So we often have the situation of frustrated, time-starved, cash-hungry entrepreneurs negotiating with investor savvy Fund managers, without any competition. Unsurprisingly, lopsided deals in the favour of the Fund can be the result.
So what might that cost be?
Our analysis this month of some of the deals we completed for our clients, going back almost 5 years to only a couple of months ago, shows that they received offers with a wide range of valuations, as follows:-
- The percentage of their business to be owned by a Fund varied by 25% on average.
- The variation in valuations ranged from a low of 3% to a high of 87%. (See chart below)
The cost to the founders is when the business is sold in due course – for let’s say for £50 million – which could have been up to £11 million, with the average being approx. £4 million. (Needless to say, we at ScaleUp Group made sure that did not happen in practice, but it could have if an entrepreneur had been unlucky enough to have had only one of these inferior offers to consider.)
For completeness, it should be said that there is more to Funding offers than simply the headline valuation. The inclusion of downside protection clauses and if there are participating or non-participating preference rights can make any comparisons less clear. For instance, a valuation with participating rights attached to the new equity can swing valuations enormously too. Such ‘clever’ terms require careful assessment so calculating the Waterfall is the best way of helping our clients decide, we find.
Other considerations when weighing up the ‘DIY’ approach from the one guided by an Adviser, apart from the terms, is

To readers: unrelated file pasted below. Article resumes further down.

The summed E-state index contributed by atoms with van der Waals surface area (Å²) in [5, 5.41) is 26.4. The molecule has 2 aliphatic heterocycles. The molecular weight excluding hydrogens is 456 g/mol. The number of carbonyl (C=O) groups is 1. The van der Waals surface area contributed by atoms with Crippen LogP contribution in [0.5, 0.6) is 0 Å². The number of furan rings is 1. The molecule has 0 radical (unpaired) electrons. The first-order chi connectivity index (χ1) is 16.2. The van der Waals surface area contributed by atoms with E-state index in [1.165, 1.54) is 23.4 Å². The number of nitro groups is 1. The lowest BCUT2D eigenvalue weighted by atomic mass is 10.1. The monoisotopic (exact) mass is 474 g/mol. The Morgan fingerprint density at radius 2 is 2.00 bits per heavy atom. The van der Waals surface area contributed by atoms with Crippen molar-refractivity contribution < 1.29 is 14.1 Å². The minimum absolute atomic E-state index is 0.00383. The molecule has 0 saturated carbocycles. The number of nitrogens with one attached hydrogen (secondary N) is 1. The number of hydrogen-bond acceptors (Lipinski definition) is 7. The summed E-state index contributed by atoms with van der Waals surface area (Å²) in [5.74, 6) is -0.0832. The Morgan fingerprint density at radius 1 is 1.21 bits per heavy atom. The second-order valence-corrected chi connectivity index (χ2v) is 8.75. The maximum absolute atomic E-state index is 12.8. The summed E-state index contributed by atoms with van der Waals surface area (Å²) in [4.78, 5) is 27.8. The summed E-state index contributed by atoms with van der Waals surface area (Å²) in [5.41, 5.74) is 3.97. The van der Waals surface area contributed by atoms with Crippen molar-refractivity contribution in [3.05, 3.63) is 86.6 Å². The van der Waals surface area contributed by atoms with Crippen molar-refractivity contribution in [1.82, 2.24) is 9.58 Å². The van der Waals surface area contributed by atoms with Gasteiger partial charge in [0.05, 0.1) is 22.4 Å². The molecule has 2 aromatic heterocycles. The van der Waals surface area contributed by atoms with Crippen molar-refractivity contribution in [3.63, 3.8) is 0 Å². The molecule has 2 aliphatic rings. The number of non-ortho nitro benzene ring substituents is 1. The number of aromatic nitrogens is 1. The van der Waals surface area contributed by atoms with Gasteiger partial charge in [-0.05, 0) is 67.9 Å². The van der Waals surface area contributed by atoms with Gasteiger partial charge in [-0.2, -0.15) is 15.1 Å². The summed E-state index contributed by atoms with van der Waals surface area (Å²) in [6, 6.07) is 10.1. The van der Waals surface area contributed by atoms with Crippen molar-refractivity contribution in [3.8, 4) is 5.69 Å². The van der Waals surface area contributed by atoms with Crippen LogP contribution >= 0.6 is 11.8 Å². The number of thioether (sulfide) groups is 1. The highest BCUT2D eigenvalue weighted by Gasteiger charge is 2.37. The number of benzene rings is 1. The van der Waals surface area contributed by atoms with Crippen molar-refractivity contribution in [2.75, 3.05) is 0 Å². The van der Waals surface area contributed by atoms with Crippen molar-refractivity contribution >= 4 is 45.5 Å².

- the certainty of our clients receiving offers at all; and
- the efficiency of our process which includes setting up sessions only with well qualified funds in the first place – focus; cheque size etc.
Other ‘softer’ considerations include:-
- experience of the behaviour of a fund, in both good and challenging circumstances – such as, would they invest again in a downturn/pandemic etc.?
- the seniority of their proposed representative – this is important in a multi-year relationship when you want someone sitting at your board table who will not have to check every variation to your plans for instance, with their bosses
- the Funds added value –in terms of market sector knowledge and connections
- and of course, the chemistry fit between the parties
- Raising Series A funding is a significant challenge beyond what will have been experienced when obtaining capital from family & friends and/or Angels.
- A process of doing it efficiently, speedily and getting the right valuation and terms, from the most appropriate fund is what ScaleUp Group specialises in.
- On a purely financial basis:-
- on average our clients received an extra £4 million on a £50m exit, but up to £11 million more (the difference would increase at higher exits of course)
- Subsequent fund raising rounds would also be less dilutive as a consequence
I hope this article helps to explain why more entrepreneurs looking for Series A funding, especially at the £2m- £5m level, should be using the support of Advisers such as ourselves and by so doing will not be leaving £millions on the table!